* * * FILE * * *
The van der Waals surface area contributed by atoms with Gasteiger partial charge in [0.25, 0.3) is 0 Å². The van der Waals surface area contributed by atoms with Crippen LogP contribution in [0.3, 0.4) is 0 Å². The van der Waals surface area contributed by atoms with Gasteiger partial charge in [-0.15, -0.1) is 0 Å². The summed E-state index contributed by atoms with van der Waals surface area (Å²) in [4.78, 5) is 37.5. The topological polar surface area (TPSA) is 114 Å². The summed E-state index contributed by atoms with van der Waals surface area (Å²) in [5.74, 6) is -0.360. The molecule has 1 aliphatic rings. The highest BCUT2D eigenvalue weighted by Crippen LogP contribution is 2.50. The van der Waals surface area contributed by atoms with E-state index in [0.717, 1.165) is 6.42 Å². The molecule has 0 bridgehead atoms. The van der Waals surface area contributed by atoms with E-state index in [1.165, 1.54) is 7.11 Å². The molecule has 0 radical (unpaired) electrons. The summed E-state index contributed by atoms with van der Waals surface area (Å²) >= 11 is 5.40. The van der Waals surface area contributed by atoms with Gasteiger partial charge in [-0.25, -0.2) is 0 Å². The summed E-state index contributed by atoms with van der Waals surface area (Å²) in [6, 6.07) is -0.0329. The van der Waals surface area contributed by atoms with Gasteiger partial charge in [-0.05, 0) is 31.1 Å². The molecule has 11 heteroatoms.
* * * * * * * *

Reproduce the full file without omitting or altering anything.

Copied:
The van der Waals surface area contributed by atoms with Gasteiger partial charge in [0.25, 0.3) is 0 Å². The van der Waals surface area contributed by atoms with Crippen LogP contribution in [0.3, 0.4) is 0 Å². The van der Waals surface area contributed by atoms with Gasteiger partial charge in [-0.15, -0.1) is 0 Å². The summed E-state index contributed by atoms with van der Waals surface area (Å²) in [4.78, 5) is 37.5. The topological polar surface area (TPSA) is 114 Å². The summed E-state index contributed by atoms with van der Waals surface area (Å²) in [5.74, 6) is -0.360. The molecule has 1 aliphatic rings. The highest BCUT2D eigenvalue weighted by Crippen LogP contribution is 2.50. The van der Waals surface area contributed by atoms with E-state index in [0.717, 1.165) is 6.42 Å². The molecule has 0 bridgehead atoms. The van der Waals surface area contributed by atoms with E-state index in [1.165, 1.54) is 7.11 Å². The molecule has 0 radical (unpaired) electrons. The summed E-state index contributed by atoms with van der Waals surface area (Å²) >= 11 is 5.40. The van der Waals surface area contributed by atoms with Gasteiger partial charge in [-0.25, -0.2) is 0 Å². The summed E-state index contributed by atoms with van der Waals surface area (Å²) in [6, 6.07) is -0.0329. The van der Waals surface area contributed by atoms with Gasteiger partial charge in [-0.05, 0) is 31.1 Å². The molecule has 11 heteroatoms.